UN Council close to Iran deal but not there yet
UNITED NATIONS, Mar 29 (Reuters) The five U N Security Council powers moved closer to an agreement today on a statement that would call on Iran to suspend parts of its suspect nuclear program that could be used to build weapons.
The five veto-holding nations -- the United States, Russia, Britain, France and China -- were trying to complete a draft statement on Iran's nuclear program ahead of a full Security Council meeting later today.
''We are not there yet but I am quite confident that we will be soon,'' British Ambassador Emyr Jones Parry said after a round of talks among the five nations.
Russian and Chinese envoys also expressed optimism they could come up with a joint statement but said they would check with their governments because differences still remained.
Britain and France, backed by the United States, distributed a revised text late yesterday to all 15 Security Council members that made concessions to Russia and China. But it still called on Iran to suspend uranium enrichment efforts, which the West believes are a cover for bomb making.
Iran restarted its nuclear enrichment program earlier this year but insists its aim is to develop nuclear energy rather than weapons.
''There are two or three areas which still need fine tuning,'' said China's U N ambassador Wang Guangya. ''But my feeling is that we are close.'' Russian and Chinese envoys said the main stumbling block was a provision saying the council was responsible for international peace and security. Both countries fear such a statement may later be used as a basis for tougher action against Iran, including sanctions.
THREE WEEKS OF TALKS Negotiations have stretched over three weeks on the statement, which is nonbinding and threatens no punitive measures. But Russia, backed by China, is determined to prevent the possibility of future sanctions or other punitive measures against Iran.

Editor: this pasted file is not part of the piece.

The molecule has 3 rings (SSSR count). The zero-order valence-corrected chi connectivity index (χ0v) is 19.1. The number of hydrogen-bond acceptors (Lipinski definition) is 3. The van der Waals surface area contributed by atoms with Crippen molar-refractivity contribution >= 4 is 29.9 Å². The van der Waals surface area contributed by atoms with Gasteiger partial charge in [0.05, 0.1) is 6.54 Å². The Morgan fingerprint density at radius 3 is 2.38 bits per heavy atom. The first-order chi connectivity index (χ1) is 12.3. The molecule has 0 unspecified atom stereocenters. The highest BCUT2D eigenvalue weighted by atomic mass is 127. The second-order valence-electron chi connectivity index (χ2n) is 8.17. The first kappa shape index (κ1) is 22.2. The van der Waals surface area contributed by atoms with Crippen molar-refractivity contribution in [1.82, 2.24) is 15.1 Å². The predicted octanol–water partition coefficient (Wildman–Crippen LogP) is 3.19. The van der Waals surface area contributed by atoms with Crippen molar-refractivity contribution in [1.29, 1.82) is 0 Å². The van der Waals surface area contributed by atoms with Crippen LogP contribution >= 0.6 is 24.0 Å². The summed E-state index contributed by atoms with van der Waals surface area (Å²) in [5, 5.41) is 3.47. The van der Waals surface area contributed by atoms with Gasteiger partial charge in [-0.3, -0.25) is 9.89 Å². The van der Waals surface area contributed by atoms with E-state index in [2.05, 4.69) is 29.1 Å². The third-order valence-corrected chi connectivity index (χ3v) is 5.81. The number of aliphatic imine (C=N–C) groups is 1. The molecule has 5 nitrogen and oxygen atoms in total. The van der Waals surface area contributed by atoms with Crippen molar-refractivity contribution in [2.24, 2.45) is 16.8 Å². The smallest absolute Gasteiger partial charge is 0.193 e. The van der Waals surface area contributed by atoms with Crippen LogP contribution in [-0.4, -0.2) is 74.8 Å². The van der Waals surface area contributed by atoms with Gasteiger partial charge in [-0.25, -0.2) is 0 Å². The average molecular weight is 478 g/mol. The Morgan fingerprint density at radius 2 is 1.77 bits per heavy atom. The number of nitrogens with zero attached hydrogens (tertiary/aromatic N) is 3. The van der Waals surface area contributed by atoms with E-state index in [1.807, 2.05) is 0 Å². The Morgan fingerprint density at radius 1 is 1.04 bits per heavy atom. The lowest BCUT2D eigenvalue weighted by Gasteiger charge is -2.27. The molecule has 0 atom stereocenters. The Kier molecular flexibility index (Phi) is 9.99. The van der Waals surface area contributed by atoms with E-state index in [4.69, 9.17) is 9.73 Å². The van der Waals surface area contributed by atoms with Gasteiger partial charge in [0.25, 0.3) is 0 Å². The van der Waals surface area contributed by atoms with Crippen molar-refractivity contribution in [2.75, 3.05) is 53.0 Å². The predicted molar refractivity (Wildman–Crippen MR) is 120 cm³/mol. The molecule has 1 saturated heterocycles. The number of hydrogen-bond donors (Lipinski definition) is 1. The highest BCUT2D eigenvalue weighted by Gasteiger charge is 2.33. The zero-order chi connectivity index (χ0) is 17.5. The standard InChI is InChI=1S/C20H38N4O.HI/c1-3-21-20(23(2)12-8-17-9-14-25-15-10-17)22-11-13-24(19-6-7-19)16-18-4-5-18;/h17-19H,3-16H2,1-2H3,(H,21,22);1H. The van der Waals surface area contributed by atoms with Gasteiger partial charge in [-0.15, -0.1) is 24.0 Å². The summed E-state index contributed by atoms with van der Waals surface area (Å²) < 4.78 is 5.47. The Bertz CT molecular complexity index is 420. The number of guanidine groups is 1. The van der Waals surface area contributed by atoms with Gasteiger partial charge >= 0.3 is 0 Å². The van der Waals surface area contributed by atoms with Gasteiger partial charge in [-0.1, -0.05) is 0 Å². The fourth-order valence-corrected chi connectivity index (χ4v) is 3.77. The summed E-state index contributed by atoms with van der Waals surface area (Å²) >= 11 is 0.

Russia's representative, Konstantin Dolgov, told Reuters, he still hoped for approval today. If not, he said, the five might have to pass the issue to their foreign ministers who are scheduled to meet in Berlin tomorrow to discuss future strategy on Iran.
''We still think that we should not say anything in this text which could be misconstrued as the Security Council taking it over from the IAEA,'' said Dolgov, in reference to the Vienna-based International Atomic Energy Agency, the U N nuclear watchdog.
The IAEA referred the Iranian issue to the council on March 8 after Tehran resumed nuclear fuel work. This prompted European negotiators -- Germany, France and Britain -- to break off 2-1/2 years of talks.
The latest proposed statement modifies the previous language on peace and security. It also deletes specific charges and demands on Iran's nuclear program and instead refers to resolutions of the IAEA board that mention them.
Another change is a request that the IAEA director general, Mohamed ElBaradei, report back on Iran's compliance within 30 days instead of the 14 days in the original text.
Reuters KD DB2334